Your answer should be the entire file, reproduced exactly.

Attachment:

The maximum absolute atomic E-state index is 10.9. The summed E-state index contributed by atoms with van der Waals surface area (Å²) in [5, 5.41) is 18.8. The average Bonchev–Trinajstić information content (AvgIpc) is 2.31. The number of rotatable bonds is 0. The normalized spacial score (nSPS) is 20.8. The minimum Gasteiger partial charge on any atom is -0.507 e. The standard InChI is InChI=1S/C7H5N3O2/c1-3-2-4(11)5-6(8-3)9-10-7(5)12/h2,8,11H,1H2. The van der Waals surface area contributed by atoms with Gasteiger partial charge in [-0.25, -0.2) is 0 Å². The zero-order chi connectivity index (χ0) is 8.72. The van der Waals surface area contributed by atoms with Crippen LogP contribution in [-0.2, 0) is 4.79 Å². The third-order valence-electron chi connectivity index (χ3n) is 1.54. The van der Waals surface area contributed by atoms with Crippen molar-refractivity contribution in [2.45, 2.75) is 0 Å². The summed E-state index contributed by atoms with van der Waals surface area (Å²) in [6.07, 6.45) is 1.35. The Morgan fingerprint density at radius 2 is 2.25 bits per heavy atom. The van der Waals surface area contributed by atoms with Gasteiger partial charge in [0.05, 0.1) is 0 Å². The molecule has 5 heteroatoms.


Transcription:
The maximum absolute atomic E-state index is 10.9. The summed E-state index contributed by atoms with van der Waals surface area (Å²) in [5, 5.41) is 18.8. The average Bonchev–Trinajstić information content (AvgIpc) is 2.31. The number of rotatable bonds is 0. The normalized spacial score (nSPS) is 20.8. The minimum Gasteiger partial charge on any atom is -0.507 e. The standard InChI is InChI=1S/C7H5N3O2/c1-3-2-4(11)5-6(8-3)9-10-7(5)12/h2,8,11H,1H2. The van der Waals surface area contributed by atoms with Gasteiger partial charge in [-0.25, -0.2) is 0 Å². The zero-order chi connectivity index (χ0) is 8.72. The van der Waals surface area contributed by atoms with Crippen LogP contribution in [-0.2, 0) is 4.79 Å². The third-order valence-electron chi connectivity index (χ3n) is 1.54. The van der Waals surface area contributed by atoms with Crippen molar-refractivity contribution in [2.45, 2.75) is 0 Å². The summed E-state index contributed by atoms with van der Waals surface area (Å²) in [6.07, 6.45) is 1.35. The Morgan fingerprint density at radius 2 is 2.25 bits per heavy atom. The van der Waals surface area contributed by atoms with Gasteiger partial charge in [0.05, 0.1) is 0 Å². The molecule has 5 heteroatoms.